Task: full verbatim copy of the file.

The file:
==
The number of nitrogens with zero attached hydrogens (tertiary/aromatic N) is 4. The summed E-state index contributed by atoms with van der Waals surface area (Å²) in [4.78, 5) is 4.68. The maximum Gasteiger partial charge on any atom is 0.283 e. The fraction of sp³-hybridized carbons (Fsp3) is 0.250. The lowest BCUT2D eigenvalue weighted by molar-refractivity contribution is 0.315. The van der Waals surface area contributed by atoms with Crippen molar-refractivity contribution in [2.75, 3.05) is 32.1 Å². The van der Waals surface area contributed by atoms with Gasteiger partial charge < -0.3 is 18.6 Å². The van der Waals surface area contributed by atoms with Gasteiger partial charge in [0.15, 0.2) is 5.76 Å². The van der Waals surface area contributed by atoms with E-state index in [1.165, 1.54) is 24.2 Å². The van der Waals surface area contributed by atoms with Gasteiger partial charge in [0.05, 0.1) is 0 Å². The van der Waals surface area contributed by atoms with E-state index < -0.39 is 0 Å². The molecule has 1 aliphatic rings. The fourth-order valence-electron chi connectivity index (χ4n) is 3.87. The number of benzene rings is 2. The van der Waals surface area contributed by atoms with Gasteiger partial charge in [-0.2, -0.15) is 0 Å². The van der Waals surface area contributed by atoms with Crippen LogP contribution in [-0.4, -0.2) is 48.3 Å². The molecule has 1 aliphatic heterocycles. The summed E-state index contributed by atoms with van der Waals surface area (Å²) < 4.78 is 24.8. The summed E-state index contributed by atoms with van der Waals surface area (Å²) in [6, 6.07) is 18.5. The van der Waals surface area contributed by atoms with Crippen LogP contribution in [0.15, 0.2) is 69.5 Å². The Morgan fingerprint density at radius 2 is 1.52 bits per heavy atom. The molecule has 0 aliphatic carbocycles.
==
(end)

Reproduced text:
The number of nitrogens with zero attached hydrogens (tertiary/aromatic N) is 4. The summed E-state index contributed by atoms with van der Waals surface area (Å²) in [4.78, 5) is 4.68. The maximum Gasteiger partial charge on any atom is 0.283 e. The fraction of sp³-hybridized carbons (Fsp3) is 0.250. The lowest BCUT2D eigenvalue weighted by molar-refractivity contribution is 0.315. The van der Waals surface area contributed by atoms with Crippen molar-refractivity contribution in [2.75, 3.05) is 32.1 Å². The van der Waals surface area contributed by atoms with Gasteiger partial charge < -0.3 is 18.6 Å². The van der Waals surface area contributed by atoms with Gasteiger partial charge in [0.15, 0.2) is 5.76 Å². The van der Waals surface area contributed by atoms with E-state index in [1.165, 1.54) is 24.2 Å². The van der Waals surface area contributed by atoms with Gasteiger partial charge in [0.05, 0.1) is 0 Å². The van der Waals surface area contributed by atoms with E-state index < -0.39 is 0 Å². The molecule has 1 aliphatic rings. The fourth-order valence-electron chi connectivity index (χ4n) is 3.87. The number of benzene rings is 2. The van der Waals surface area contributed by atoms with Gasteiger partial charge in [-0.2, -0.15) is 0 Å². The van der Waals surface area contributed by atoms with Crippen LogP contribution in [-0.4, -0.2) is 48.3 Å². The molecule has 1 aliphatic heterocycles. The summed E-state index contributed by atoms with van der Waals surface area (Å²) < 4.78 is 24.8. The summed E-state index contributed by atoms with van der Waals surface area (Å²) in [6, 6.07) is 18.5. The van der Waals surface area contributed by atoms with Crippen LogP contribution in [0.15, 0.2) is 69.5 Å². The Morgan fingerprint density at radius 2 is 1.52 bits per heavy atom. The molecule has 0 aliphatic carbocycles.